Next Monday, Yom Kippur, marks on the Jewish calendar the 50th anniversary of the simultaneous Syrian and Egyptian surprise attack on Israel. The rabbi and novelist Haim Sabato was one of the hundreds of young Israeli men rushed to the Golan Heights to fight a series of desperate tank battles against overwhelmingly superior numbers; among those in his unit was the late Shimon Gershon Rosenberg, who later became a beloved Talmud teacher and innovative theologian known to his acolytes as Rav Shagar. Sabato fictionalized his wartime experiences in his novel Adjusting Sights. In a 2014 essay—or perhaps, a work of metafiction—recently translated into English by Jeffrey Saks, Sabato recounts how his brothers in arms reacted to the book. The essay begins thus:
Twenty-five years had passed since the Yom Kippur War. That’s when I met him. Two days after my book Adjusting Sights was published in 1999, I attended the wedding of an old student of mine. An energetic wedding band of eight musicians played with full force. The drummer pounded away mercilessly and, while doing so, would crash the cymbal and shake the maracas. Three trumpets blasted loudly. Circles of young people full of gaiety danced with youthful vigor, encircling the bride and groom, stomping their feet with all their might, waving their hands in the air and singing loudly. Older guests chatted at the tables about this and that, raising their voices, and repeating ever more loudly, trying to talk over the sound of the deafening drums. Young waiters, not much older than children, walked cautiously, with measured steps, squeezing between round tables and crowded guests, carrying full platters on one hand that were more than they could handle, struggling to steady themselves, to keep their balance, so that towering stacks of plates and dishes wouldn’t topple over.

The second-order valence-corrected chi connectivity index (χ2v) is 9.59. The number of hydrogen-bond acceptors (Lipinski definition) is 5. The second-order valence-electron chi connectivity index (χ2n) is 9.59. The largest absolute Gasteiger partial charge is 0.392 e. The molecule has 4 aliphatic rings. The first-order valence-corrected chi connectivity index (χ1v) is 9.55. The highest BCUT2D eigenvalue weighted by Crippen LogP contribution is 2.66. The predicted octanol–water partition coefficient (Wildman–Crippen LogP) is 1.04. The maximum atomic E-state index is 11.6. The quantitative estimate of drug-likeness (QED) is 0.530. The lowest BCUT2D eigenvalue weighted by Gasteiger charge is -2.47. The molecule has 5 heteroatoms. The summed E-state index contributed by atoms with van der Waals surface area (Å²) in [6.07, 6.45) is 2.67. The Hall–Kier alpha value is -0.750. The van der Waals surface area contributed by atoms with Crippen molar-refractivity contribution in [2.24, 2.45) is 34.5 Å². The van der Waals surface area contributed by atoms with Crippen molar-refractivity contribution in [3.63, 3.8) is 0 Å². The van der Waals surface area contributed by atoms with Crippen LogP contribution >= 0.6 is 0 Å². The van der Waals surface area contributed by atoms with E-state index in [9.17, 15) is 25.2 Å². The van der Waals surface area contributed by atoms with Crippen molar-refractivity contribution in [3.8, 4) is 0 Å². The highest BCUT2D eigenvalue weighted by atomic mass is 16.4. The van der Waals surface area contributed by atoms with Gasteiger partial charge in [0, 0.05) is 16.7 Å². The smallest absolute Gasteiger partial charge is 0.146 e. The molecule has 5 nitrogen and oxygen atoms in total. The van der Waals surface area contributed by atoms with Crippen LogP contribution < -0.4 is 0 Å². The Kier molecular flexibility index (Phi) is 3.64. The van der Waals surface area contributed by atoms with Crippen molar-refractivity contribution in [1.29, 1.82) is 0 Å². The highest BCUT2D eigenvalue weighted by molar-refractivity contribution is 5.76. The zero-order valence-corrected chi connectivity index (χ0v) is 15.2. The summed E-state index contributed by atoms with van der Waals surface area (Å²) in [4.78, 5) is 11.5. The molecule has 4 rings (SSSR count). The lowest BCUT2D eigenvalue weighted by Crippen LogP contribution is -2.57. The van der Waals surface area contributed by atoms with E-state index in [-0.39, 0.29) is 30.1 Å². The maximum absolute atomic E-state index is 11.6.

There, among the trays of colored soft drinks and guests tucking in to taste fish delicacies on toothpicks, that’s where I met him. His face was covered in scars from severe burns. I barely recognized him. He approached me with great agitation, his body shaking, his eyes burning, and he stood in front of me gripping my shoulders in his two hands with severe force. At that moment it felt like pliers were cinching my body.
“You know!” he said. “I knew all along that you knew! Now tell me! Right now. You can’t dodge me anymore.”
“What am I dodging? What do you mean? What are you asking?” I quietly inquired, drawing out the words, trying to keep calm, trying to identify the speaker with certainty.